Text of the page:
HK court backs established means for protecting cryptos

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HK court backs established means for protecting cryptos

A recent Hong Kong judgment confirms that familiar legal principles of trusts and injunctions apply equally to cryptocurrency as a novel asset class.

With such legal remedies for victims of cryptocurrency fraud, businesses may now more confidently rely on the courts to grant relief to protect and recover their digital assets.

The Court of First Instance handed down its judgment in the trial of Nico Constantijn v Stive Jean-Paul Dan (2022) in one of the first cases in Hong Kong granting a freezing injunction over bitcoins.

The court held that the defendant acted as the plaintiff’s sales agent in respect of the plaintiff’s bitcoins. The defendant was found to have breached his fiduciary duties in failing to account to the plaintiff for the bitcoins and the relevant sales proceeds.

Consequently, the court held that the defendant held on trust for the plaintiff the unsold bitcoins, and the proceeds from the sale of the bitcoins.

Given the recent drop in cryptocurrency prices, it is important for businesses to safeguard cryptocurrency investments and understand available legal remedies in case of dispute.

Businesses should put in place adequate safeguards when engaging in cryptocurrency trading and other related activities to minimise the risk of financial losses. These safeguards include recording transaction terms in a written agreement, keeping comprehensive transfer records, and putting in place contingency plans for dealing with financial fraud/crime.

PRACTICAL IMPLICATIONS

It is important to properly document the agreement between parties in cryptocurrency transactions, including the amount and type of cryptocurrency to be transferred, the transferor wallet and the recipient wallet. In the Nico Constantijn v Stive Jean-Paul Dan (2022) case, there was no written agency agreement, which led to disputes on the terms of the agency agreement and rate of commission.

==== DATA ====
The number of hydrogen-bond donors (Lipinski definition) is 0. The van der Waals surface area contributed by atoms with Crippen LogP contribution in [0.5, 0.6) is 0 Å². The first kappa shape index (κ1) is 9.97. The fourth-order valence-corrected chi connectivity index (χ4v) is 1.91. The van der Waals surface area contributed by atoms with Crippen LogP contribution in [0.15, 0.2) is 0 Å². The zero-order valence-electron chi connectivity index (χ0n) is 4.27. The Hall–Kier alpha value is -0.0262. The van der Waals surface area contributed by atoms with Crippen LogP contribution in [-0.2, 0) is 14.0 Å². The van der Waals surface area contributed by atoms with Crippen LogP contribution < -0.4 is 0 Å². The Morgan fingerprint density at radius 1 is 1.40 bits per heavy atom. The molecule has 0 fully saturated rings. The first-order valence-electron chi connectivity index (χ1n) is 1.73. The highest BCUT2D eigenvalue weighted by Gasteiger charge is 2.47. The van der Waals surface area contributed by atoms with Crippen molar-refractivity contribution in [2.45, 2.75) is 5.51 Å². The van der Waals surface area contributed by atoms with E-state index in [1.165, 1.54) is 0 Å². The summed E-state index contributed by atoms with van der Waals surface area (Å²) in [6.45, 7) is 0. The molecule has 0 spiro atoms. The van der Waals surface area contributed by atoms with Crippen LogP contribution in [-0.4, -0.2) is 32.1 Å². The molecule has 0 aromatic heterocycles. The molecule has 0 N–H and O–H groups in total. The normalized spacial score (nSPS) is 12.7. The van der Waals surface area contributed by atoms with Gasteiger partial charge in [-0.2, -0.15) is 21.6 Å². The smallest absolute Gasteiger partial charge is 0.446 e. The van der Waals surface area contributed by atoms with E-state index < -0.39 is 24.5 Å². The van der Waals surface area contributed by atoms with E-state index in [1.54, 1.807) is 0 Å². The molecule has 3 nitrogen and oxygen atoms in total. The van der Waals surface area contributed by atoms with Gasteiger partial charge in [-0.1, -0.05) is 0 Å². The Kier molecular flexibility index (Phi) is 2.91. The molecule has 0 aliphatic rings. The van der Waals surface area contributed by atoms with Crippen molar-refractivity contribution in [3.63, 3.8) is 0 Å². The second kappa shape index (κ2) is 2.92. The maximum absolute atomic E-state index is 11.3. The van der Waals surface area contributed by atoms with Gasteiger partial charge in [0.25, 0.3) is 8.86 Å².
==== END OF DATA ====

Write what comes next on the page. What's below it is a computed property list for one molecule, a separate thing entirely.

It is also important for parties to agree on the applicable law for cross-border transactions involving parties in different jurisdictions. It is equally important to keep records of cryptocurrency transfers.

Having the transaction ID means that transaction details can be verified on the public blockchain, including the type and amount of cryptocurrency transferred, the transferring wallet address, the receiving wallet address and when the transfer was made.

It is important to safely store private keys and seed phrases, as these are required to safeguard and maintain access to cryptocurrency wallets. Loss of the private keys and seed phrase for a wallet will mean that the wallet (and any cryptocurrency stored in it) can no longer be accessed.

Upon discovery of fraud, act swiftly and consider whether an application should be made for a freezing injunction. Delay in applying for a freezing injunction may hinder the prospects of successfully obtaining an injunction.

If the cryptocurrency transfers involve anonymous parties, it may also be necessary to seek disclosure applications against third parties (such as cryptocurrency exchanges) to identify the parties involved and other relevant information.

Given the fast-changing developments in digital assets, it is all the more important that businesses and victims of cryptocurrency fraud act promptly in seeking legal advice and taking necessary legal steps.


Business Law Digest is compiled with the assistance of Baker McKenzie. Readers should not act on this information without seeking professional legal advice. You can contact Baker McKenzie by e-mailing Howard Wu (Shanghai) at howard.wu@bakermckenzie.com